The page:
Sao Paulo and Rio, Carnival- Resistence or Separation?


I am trying to reconcile myself with where I am from.  Brasil, the land of syncretism, of inequality, of multitude of narratives, of joy, laughter. Sexuality that swets out of peoples bodies. The land of Carnival. And it is carnival, and I who never could see what was soo Brazilian of me, decided I would celebrate it in silence.

Then, I decided, I should go to Rio to discover carnival. So, I called Lu, a childhood friend and she agreed to it immediately . On the same night we were in a bus to Rio. Elisa, who hosted us, is from Rio but does not really like carnival, nor the beach. We are friends since we lived in NY. So Lu, who went with me, and I went to the streets to celebrate while Elisa went to visit her parents.

We got out, with the intention to reach a Bloco de Carnival.  Carnival is celebrated  all over in Brasil. Usually in the streets. Blocos are basically a block of music… There is a concentration of people in the streets dancing and parading. Blocos have different themes. Different music.  Different people listening , drinking, dancing in the streets. It is open and free to all.

Rio, is overtaken by blocos during the whole day all over the city during the carnival week. I had searched for my friend Paula on one last year on a broken foot. At the time I looked for Paula Gabriel, my friend I met during my Master at the LSE.  There was too many people last year and I had a broken foot and.  I just could not reach her.


This time,  we had phones, plans, and still it took a long time for me to find her. And when I did I felt relieved and happy. It felt like ” It took a year but I am here now”. Paula and I are writing a book together. I hugged her. And now I could be really in the bloco.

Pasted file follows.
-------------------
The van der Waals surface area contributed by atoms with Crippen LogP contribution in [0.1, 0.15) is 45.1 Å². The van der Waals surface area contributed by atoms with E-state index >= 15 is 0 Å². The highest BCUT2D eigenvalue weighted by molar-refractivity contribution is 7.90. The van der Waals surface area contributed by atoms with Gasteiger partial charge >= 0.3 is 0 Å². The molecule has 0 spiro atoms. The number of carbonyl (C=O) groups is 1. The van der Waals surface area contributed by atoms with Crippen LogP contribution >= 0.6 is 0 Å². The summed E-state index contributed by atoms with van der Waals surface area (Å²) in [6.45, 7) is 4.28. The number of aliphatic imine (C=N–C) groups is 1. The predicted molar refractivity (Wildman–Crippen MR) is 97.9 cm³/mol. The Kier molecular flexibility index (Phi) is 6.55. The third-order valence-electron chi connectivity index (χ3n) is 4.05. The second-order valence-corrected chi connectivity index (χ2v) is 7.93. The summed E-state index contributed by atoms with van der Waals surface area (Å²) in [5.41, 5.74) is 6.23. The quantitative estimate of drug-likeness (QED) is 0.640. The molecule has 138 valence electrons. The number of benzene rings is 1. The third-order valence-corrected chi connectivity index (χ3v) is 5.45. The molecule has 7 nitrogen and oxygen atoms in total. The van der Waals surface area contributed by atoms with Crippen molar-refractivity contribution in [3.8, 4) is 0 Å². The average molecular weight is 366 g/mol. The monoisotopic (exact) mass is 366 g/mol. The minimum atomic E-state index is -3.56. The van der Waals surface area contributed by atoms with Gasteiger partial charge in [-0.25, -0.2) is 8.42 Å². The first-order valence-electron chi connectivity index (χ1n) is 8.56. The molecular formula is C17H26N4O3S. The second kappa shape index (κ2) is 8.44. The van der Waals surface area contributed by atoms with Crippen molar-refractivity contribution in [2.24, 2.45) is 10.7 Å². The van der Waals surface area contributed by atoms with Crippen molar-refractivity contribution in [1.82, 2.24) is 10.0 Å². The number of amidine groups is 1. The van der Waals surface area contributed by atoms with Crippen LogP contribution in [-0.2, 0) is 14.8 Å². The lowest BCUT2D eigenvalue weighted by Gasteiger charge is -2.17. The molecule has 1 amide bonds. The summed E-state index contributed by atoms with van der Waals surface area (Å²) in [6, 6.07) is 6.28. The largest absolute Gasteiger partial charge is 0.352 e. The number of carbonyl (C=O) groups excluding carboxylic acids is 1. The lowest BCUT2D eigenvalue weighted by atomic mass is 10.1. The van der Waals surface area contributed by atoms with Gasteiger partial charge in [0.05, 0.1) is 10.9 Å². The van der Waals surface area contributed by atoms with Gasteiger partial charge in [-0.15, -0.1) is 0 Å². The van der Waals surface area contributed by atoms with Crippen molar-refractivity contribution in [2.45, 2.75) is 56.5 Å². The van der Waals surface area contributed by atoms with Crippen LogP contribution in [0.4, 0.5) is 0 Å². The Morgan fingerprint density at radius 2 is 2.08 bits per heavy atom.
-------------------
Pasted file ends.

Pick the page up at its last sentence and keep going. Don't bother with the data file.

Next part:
Brasil is a mix place. Yet like in Colombia there are 3 main groups the indigenous, the African descendents, and the outsiders… from Europe, from the middle east, asia etc. In Brasil, it seems to me that we are way more mixed than in Colombia.

In the blocos you see them all. So I was there enjoying the music.. when I saw a man in his 50s started a conversation with a blond Brazilian girl next to me. She refused him, he attacked her Brazilianess, she was obviously not Brazilian to him. I hated that man then. Yet I just observed him. And watched him grab a Mulata ( a mix of white and black woman) and pull her saying to his friend,, this one is a whore let’s take her.

I wanted to shout at him. This blond girl, this mulata, you  are all the same. Cant you see it?? We are all inheritors of this huge massacre that took place here, and still does. I did not.  Then seconds later I saw a drunk guy coming to the blond girl. She ignored him as well, than she was rude. And I being me, I went to talk to him. He eventually left furious.

“ This girl believes she is better than me because she is blond!? How can you be her friend? You are a good person I can tell”

He was drunk. He left. I suggested to him he should drink water. He should take care of himself. One part of me rememembered when I was in Colombia and started to cry when a boy left me dancing alone. It was not him, but the loneliness in the middle of the salsa that was unbearable to take. So I knew this boy, drunk as hell, felt so abandoned there in the middle of so much joy…. That it ached me.